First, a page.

Wednesday, July 31, 2013

One more thing I'm liking

Trombone Shorty.  If you like rock, jazz, hip hop, or funk, especially when all mixed in a blender, this is for you.  This guy is super talented and entertaining, I've seen him twice in concert.  He does this circle breathing thing where he'll play one note on his trumpet for minutes and minutes (you can find videos online easily).  As my brother the musician wondered, "How does he write catchy hook after catchy hook?"  His album Backatown is my favorite of the three I have, but they are all tons of fun.  You can't be in a bad mood while listening to this music.  His band is great, too.

Things I'm liking right now

Disclaimer: I am lazy and not bothering to italicize titles in this post.

FX network
Justified, The Americans, The Bridge (new this summer), It's Always Sunny (which is moving to FXX).  Pretty solid lineup.  I feel their dramas rival AMC's Mad Men, Breaking Bad, The Walking Dead, The Killing, etc.  The difference is, sometimes the AMC shows lack in fun factor.  Justified and The Americans never forget that television, while now a proven delivery system for art, is still fundamentally about entertainment. 

Reasonably priced bourbon
I just finished a bottle of Breckenridge bourbon from Colorado, good stuff, I really feel the snowmelt proofing water was noticeable.  But didn't blow my socks off, and I know I paid $40 something for the bottle.  I start to compare everything back to Buffalo Trace's namesake entry, which I can get for sub $25 in PA, $43 for a handle.  It has as much flavor as just about any bourbon save for the super rare, super pricey stuff.  Other bourbons in this category would be Four Roses yellow label and Old Grand Dad.  I also recently had some Elmer T Lee single barrel ($30).  Mr. Lee passed away last week, get some now while the bottles are still of his choosing. 

Simple, common, beer
I'm on the same trajectory with beer.  I love trying new beers, hunting down special releases, and going to beer week events to get a glass of Bells Hopslam or Founders Kentucky Breakfast Stout.  I even had a few sips of Westvleteren this year, supposedly the best beer in the world.  Never had Pliny the Younger or Elder.  It's fun, but chasing down one offs can get old; and rarity tends to overrate things.  And while there is no end in sight to the craft beer boom, that doesn't mean they are all good.  Half the time, when you try a new beer, you wish you would have just gotten the one you know you liked.  I love beers that started me on the craft beer journey, like Chimay Red.  And it doesn't get any better than Victory Summer Love with some grilled dinner on a warm summer evening.  Summer Love is not sexy, the opposite of a "special" beer, that's what makes it so great.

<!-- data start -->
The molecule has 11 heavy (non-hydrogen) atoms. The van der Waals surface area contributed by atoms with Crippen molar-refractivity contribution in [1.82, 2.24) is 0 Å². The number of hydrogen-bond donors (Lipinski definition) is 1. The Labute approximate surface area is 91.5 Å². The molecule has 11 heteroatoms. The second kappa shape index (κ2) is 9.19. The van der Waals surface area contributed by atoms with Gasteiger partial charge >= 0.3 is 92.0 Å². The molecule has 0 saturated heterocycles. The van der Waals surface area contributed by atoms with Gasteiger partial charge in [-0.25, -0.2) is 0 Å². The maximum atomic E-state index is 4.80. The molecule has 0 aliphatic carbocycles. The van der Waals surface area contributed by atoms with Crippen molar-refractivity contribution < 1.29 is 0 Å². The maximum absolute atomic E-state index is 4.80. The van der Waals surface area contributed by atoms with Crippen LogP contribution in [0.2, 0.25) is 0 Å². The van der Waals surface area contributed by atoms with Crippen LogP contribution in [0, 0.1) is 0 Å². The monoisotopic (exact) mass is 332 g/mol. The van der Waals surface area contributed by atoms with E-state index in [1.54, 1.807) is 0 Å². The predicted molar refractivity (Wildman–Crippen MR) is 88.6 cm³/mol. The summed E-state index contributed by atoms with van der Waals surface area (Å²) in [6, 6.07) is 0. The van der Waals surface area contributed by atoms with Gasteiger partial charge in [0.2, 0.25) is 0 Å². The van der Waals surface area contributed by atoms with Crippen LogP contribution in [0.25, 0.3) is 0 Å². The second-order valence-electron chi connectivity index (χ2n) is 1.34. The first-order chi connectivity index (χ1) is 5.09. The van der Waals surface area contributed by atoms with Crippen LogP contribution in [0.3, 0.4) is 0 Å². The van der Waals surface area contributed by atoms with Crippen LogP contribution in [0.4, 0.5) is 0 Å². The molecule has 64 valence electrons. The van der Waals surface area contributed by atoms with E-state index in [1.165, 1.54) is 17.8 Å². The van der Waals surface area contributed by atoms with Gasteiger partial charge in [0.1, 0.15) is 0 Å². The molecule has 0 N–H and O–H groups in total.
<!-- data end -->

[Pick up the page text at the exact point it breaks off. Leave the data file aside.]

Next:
Bike riding around Philly
My wife has been biking around the city for a few years, as she goes to school at Temple and works part time in Old City.  I commute to Jersey so need a car for that.  But I just got a bike from Craigslist, and have been really enjoying it.  It's a great workout--my wife is kicking my ass at this point--and the best way to get around town.  Provides more range than the subway, plus it's free.  And no parking issues.  Last night we biked to West Philly for a free Shakespeare performance in Clark Park.  Even brought a picnic.  Drivers: share the road!

I follow recipes from two books, Weber's New Real Grilling and Steven Raichlen's How to Grill.  Raichlen is awesome, it's a great first grill book bc/ he really gets into technique, tools, and provides a ton of recipes, from a quick grilled steak to a 6 hour BBQ pulled pork.  All his recipes are simple to follow.  His PBS show is good, too.  The Weber book is good, too, not too many ingredients in the recipes but tons of flavor and value.  Things I've grilled recently--pork and chorizo burgers, rum glazed shrimp on sugarcane skewers, honey glazed chicken thighs, Mexican style corn, flank steak with creamy poblanos, and plenty of veggies (green onions, asparagus, peppers).  Even dessert: coconut milk dipped grilled pineapples with cinnamon sugar.  Nothing like cooking over an open flame.  I prefer charcoal.  I grill all year round, but multiple times a week in the summer.

Mason Jar cocktails